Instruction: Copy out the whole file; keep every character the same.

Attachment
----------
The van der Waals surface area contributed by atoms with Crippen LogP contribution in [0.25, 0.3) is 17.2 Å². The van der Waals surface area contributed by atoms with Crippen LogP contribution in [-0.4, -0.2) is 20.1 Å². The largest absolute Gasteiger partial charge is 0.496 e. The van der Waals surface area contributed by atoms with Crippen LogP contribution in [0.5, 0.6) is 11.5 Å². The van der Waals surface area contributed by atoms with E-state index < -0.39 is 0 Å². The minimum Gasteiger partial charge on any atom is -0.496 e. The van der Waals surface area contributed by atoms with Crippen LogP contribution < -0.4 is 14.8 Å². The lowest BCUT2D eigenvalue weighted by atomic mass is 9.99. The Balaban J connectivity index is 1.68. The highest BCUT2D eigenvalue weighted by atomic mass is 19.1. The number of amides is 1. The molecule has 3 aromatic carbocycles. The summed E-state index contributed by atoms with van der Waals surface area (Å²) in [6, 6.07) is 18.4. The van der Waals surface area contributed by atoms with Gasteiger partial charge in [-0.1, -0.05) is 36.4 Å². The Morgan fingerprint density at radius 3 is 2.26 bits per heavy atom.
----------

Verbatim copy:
The van der Waals surface area contributed by atoms with Crippen LogP contribution in [0.25, 0.3) is 17.2 Å². The van der Waals surface area contributed by atoms with Crippen LogP contribution in [-0.4, -0.2) is 20.1 Å². The largest absolute Gasteiger partial charge is 0.496 e. The van der Waals surface area contributed by atoms with Crippen LogP contribution in [0.5, 0.6) is 11.5 Å². The van der Waals surface area contributed by atoms with E-state index < -0.39 is 0 Å². The minimum Gasteiger partial charge on any atom is -0.496 e. The van der Waals surface area contributed by atoms with Crippen LogP contribution < -0.4 is 14.8 Å². The lowest BCUT2D eigenvalue weighted by atomic mass is 9.99. The Balaban J connectivity index is 1.68. The highest BCUT2D eigenvalue weighted by atomic mass is 19.1. The number of amides is 1. The molecule has 3 aromatic carbocycles. The summed E-state index contributed by atoms with van der Waals surface area (Å²) in [6, 6.07) is 18.4. The van der Waals surface area contributed by atoms with Gasteiger partial charge in [-0.1, -0.05) is 36.4 Å². The Morgan fingerprint density at radius 3 is 2.26 bits per heavy atom.